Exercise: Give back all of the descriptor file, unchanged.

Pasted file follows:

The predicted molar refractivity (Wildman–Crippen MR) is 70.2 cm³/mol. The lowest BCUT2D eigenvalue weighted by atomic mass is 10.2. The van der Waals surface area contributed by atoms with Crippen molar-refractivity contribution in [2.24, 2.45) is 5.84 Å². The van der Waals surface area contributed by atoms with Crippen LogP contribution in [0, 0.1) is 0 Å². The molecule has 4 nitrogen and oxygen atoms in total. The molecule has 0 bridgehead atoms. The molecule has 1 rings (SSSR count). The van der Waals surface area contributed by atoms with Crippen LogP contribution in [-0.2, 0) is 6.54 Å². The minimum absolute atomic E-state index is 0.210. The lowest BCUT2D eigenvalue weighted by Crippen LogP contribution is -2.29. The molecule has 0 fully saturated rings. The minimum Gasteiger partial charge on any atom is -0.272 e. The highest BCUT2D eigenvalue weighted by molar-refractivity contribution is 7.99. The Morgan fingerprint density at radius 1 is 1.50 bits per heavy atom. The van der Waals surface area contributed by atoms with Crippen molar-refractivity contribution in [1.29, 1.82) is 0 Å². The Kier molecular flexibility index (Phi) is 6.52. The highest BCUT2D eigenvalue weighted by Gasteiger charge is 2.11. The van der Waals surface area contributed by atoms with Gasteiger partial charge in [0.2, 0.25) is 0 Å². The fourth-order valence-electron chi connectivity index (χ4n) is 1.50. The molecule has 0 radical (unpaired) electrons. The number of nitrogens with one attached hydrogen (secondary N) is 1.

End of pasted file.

The predicted molar refractivity (Wildman–Crippen MR) is 70.2 cm³/mol. The lowest BCUT2D eigenvalue weighted by atomic mass is 10.2. The van der Waals surface area contributed by atoms with Crippen molar-refractivity contribution in [2.24, 2.45) is 5.84 Å². The van der Waals surface area contributed by atoms with Crippen LogP contribution in [0, 0.1) is 0 Å². The molecule has 4 nitrogen and oxygen atoms in total. The molecule has 0 bridgehead atoms. The molecule has 1 rings (SSSR count). The van der Waals surface area contributed by atoms with Crippen LogP contribution in [-0.2, 0) is 6.54 Å². The minimum absolute atomic E-state index is 0.210. The lowest BCUT2D eigenvalue weighted by Crippen LogP contribution is -2.29. The molecule has 0 fully saturated rings. The minimum Gasteiger partial charge on any atom is -0.272 e. The highest BCUT2D eigenvalue weighted by molar-refractivity contribution is 7.99. The Morgan fingerprint density at radius 1 is 1.50 bits per heavy atom. The van der Waals surface area contributed by atoms with Crippen molar-refractivity contribution in [1.29, 1.82) is 0 Å². The Kier molecular flexibility index (Phi) is 6.52. The highest BCUT2D eigenvalue weighted by Gasteiger charge is 2.11. The van der Waals surface area contributed by atoms with Gasteiger partial charge in [0.2, 0.25) is 0 Å². The fourth-order valence-electron chi connectivity index (χ4n) is 1.50. The molecule has 0 radical (unpaired) electrons. The number of nitrogens with one attached hydrogen (secondary N) is 1.